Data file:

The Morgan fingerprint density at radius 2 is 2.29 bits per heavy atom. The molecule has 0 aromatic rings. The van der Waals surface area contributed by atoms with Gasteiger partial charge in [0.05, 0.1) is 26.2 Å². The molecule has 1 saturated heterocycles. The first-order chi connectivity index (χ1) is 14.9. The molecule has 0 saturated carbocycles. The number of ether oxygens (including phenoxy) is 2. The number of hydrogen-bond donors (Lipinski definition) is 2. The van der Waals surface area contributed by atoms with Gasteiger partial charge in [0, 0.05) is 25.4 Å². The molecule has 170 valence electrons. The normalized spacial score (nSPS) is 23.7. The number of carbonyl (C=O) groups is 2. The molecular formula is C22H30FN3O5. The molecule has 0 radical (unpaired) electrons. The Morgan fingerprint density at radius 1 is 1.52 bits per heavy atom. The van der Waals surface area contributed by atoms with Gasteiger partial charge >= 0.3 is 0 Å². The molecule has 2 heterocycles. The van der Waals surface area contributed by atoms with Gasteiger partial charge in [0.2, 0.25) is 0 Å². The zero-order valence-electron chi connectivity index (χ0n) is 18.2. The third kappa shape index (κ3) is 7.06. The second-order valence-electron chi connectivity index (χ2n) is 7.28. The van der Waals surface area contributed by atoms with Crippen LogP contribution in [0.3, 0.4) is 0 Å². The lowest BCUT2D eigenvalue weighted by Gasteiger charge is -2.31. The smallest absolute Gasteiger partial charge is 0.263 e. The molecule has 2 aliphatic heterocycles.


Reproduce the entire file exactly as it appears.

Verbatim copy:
The Morgan fingerprint density at radius 2 is 2.29 bits per heavy atom. The molecule has 0 aromatic rings. The van der Waals surface area contributed by atoms with Gasteiger partial charge in [0.05, 0.1) is 26.2 Å². The molecule has 1 saturated heterocycles. The first-order chi connectivity index (χ1) is 14.9. The molecule has 0 saturated carbocycles. The number of ether oxygens (including phenoxy) is 2. The number of hydrogen-bond donors (Lipinski definition) is 2. The van der Waals surface area contributed by atoms with Gasteiger partial charge in [0, 0.05) is 25.4 Å². The molecule has 170 valence electrons. The normalized spacial score (nSPS) is 23.7. The number of carbonyl (C=O) groups is 2. The molecular formula is C22H30FN3O5. The molecule has 0 radical (unpaired) electrons. The Morgan fingerprint density at radius 1 is 1.52 bits per heavy atom. The van der Waals surface area contributed by atoms with Gasteiger partial charge >= 0.3 is 0 Å². The molecule has 2 heterocycles. The van der Waals surface area contributed by atoms with Gasteiger partial charge in [0.2, 0.25) is 0 Å². The zero-order valence-electron chi connectivity index (χ0n) is 18.2. The third kappa shape index (κ3) is 7.06. The second-order valence-electron chi connectivity index (χ2n) is 7.28. The van der Waals surface area contributed by atoms with Crippen LogP contribution in [0.3, 0.4) is 0 Å². The lowest BCUT2D eigenvalue weighted by Gasteiger charge is -2.31. The smallest absolute Gasteiger partial charge is 0.263 e. The molecule has 2 aliphatic heterocycles.